However, the trial Court found that the explanation regarding not signing the copy of notice sent in the envelope as probable. Still, trial Court found that notice Exhibit 35 was served on the accused. The trial Court held that the accused had been able to show on preponderance of probability that the complainant did not have the ability to give Rupees One Lakh and thus according to the trial Court the cheque was only as a security. Thus the trial Court held that it was not proved that the cheque was issued towards discharge of debt or legally enforceable liability.
17. Keeping such findings of the trial Court in view, I have gone through the evidence. The complainant in cross-examination claimed that he is running a hotel but does not pay any income tax. He claimed that his business per day was Rs.5000/- to Rs.6000/- but he claimed that he earns profit in a month only Rs.8000/- to Rs.10,000/-. Although it is not claimed in the complaint, in cross-examination complainant stated that the accused was his relative, without stating as to what was the relation. The cross-examination showed that the accused was not in hotel business and earlier there was no transaction between them. He admitted that as the accused and he are in different business, they do not meet often. Complainant claimed that the money of Rupees One Lakh was given to the accused in cash in the month of Ramzan of 2011. His evidence is that when the accused asked for the money, complainant told the accused that it was a huge amount and it would be preferable to execute an agreement. Thus, admittedly for the complainant it was a huge amount and he wanted an agreement to be executed. He however appears to have settled for the cheque. The evidence is that the accused had agreed to repay the hand-loan on the given date of the cheque. In cross-examination complainant claimed that he delivered money to the accused at his home. There is no corroborative evidence to such evidence.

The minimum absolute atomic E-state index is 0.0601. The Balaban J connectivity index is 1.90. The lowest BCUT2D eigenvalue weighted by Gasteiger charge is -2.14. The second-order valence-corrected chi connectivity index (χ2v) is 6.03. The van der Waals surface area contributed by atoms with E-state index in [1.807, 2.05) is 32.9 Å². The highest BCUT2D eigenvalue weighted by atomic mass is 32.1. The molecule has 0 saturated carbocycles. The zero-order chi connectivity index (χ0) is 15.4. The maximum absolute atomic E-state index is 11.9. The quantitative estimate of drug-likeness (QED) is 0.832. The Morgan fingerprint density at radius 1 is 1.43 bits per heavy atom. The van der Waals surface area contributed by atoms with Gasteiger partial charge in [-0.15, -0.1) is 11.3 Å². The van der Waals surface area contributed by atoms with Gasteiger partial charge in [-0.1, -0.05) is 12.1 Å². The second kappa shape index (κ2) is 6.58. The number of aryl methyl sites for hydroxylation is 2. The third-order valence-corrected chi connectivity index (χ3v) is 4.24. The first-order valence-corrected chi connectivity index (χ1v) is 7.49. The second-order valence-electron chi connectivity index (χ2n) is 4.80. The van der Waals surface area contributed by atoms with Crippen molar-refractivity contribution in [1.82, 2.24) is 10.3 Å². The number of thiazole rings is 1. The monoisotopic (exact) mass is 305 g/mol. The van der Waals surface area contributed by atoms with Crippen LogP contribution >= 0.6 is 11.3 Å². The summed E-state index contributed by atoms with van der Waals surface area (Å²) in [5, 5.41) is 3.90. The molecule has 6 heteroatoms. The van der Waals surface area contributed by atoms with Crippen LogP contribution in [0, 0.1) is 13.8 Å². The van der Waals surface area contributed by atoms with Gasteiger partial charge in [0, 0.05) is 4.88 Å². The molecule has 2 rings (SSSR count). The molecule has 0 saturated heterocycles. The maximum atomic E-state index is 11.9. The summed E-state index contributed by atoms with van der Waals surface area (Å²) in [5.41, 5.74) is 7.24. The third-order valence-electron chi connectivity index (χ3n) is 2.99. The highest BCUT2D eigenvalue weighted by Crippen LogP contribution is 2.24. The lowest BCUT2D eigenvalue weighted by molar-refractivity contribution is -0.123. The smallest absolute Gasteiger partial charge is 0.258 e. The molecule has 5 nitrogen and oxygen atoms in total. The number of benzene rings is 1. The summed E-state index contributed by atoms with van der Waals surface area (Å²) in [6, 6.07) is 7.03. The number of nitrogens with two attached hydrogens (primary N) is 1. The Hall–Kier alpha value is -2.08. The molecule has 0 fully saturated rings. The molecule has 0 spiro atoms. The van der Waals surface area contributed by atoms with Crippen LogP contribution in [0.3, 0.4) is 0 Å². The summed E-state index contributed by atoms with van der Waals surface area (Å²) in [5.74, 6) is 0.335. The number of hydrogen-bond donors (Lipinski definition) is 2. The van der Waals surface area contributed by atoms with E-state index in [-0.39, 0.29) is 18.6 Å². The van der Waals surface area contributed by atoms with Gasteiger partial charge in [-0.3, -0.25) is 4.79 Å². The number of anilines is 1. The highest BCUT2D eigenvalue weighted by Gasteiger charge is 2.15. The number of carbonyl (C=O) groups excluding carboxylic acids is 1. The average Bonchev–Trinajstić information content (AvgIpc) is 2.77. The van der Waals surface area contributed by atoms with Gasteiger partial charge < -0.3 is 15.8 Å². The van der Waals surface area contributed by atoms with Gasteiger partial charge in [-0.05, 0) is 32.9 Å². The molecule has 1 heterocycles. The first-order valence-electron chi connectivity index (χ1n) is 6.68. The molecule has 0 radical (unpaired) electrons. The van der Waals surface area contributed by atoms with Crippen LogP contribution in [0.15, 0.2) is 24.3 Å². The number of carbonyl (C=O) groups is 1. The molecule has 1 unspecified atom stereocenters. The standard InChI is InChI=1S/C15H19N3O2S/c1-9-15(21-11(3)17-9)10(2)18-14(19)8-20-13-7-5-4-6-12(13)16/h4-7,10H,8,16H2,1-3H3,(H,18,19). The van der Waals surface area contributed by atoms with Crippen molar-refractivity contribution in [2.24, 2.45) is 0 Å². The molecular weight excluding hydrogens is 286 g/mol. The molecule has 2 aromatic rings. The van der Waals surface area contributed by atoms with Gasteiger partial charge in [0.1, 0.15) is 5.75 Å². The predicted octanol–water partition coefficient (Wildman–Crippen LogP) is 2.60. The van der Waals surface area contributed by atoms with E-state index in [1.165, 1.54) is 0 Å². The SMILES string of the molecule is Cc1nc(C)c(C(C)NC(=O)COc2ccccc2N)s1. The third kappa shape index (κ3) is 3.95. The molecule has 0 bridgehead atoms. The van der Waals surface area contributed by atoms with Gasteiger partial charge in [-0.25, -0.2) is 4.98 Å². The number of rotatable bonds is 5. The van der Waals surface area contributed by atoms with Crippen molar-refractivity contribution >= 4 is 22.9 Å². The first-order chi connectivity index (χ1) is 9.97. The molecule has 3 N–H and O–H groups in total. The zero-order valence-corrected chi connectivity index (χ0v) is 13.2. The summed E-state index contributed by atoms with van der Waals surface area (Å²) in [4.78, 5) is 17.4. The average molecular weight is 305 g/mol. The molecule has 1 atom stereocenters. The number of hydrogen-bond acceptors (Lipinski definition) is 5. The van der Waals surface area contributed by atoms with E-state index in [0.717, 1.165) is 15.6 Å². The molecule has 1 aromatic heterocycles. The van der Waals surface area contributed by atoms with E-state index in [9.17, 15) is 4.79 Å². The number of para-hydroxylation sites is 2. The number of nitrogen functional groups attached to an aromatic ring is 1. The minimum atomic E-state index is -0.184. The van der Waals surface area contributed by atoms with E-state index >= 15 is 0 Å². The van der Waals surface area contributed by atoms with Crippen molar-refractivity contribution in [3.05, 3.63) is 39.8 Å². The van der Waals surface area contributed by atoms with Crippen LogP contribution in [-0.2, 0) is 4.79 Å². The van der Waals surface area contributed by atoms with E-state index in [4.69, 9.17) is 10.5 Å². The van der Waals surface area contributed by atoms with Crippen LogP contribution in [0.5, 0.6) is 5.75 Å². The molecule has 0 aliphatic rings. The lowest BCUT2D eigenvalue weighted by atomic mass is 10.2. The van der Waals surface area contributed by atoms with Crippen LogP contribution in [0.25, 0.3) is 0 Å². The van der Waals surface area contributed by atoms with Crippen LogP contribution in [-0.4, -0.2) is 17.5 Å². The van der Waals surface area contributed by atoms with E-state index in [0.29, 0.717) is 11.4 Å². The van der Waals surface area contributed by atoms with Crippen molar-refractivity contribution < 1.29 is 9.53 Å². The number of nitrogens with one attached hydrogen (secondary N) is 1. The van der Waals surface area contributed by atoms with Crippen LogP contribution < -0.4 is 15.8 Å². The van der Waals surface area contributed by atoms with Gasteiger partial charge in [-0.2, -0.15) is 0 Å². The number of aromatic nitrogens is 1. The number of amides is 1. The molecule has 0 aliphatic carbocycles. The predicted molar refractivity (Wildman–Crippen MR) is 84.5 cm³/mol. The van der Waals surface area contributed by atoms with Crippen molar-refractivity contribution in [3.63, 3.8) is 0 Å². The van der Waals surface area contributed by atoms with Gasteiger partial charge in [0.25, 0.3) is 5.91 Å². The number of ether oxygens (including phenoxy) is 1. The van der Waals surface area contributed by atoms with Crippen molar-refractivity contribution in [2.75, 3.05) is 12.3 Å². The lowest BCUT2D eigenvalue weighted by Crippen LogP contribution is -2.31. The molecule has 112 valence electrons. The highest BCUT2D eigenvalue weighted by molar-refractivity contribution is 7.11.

Admittedly, the amount was huge for the complainant to lend. No such thick relations are shown for the complainant to advance such huge amount to the accused. In the cross-examination complainant stated that he had sold his house at the concerned time and so he had money to advance the same to the accused. Even if one was to sell a house and had the money, it would not mean that the person would simply advance the money to anybody. Trial Court found that cordial relations so as to lend such amount were not proved. Apart from there being no witness of the handing over of such cash, the complainant inspite of cross-examination on this count, did not bring any evidence to show that he indeed had such money in his possession.
18. The evidence of the complainant shows that he tendered envelope Exhibit 26(1) in evidence to say that the same was sent by his Advocate and returned back unserved. The complainant claimed that the notice was served on the accused on 19th January 2012. The complainant made this claim on the basis of endorsement of the postman on the envelope. The endorsement behind envelope Exhibit 26(1) shows two endorsements, one is dated 19th January 2012 and another is dated 20th January 2012 with the heading of giving intimation. Reading the evidence of the complainant as well as his Advocate Shaikh Shakeel Ahmed, what appears is that such envelope Exhibit 26(1) was sent to the accused. It appears that in the trial Court, from this envelope the notice which was sent was taken out. Trial Court found that the said notice did not bear any signature. Consequently, it appears that on the date of 5th January 2013 the trial Court endorsed on the undated notice that it was not proved by the complainant. It also endorsed that the notice did not bear signature. It appears that the complainant then called his Advocate Shaikh Shakeel Ahmed who deposed at Exhibit 40 and after his evidence, on the back side of the unsigned notice it was marked as Exhibit 41 proved by CW2.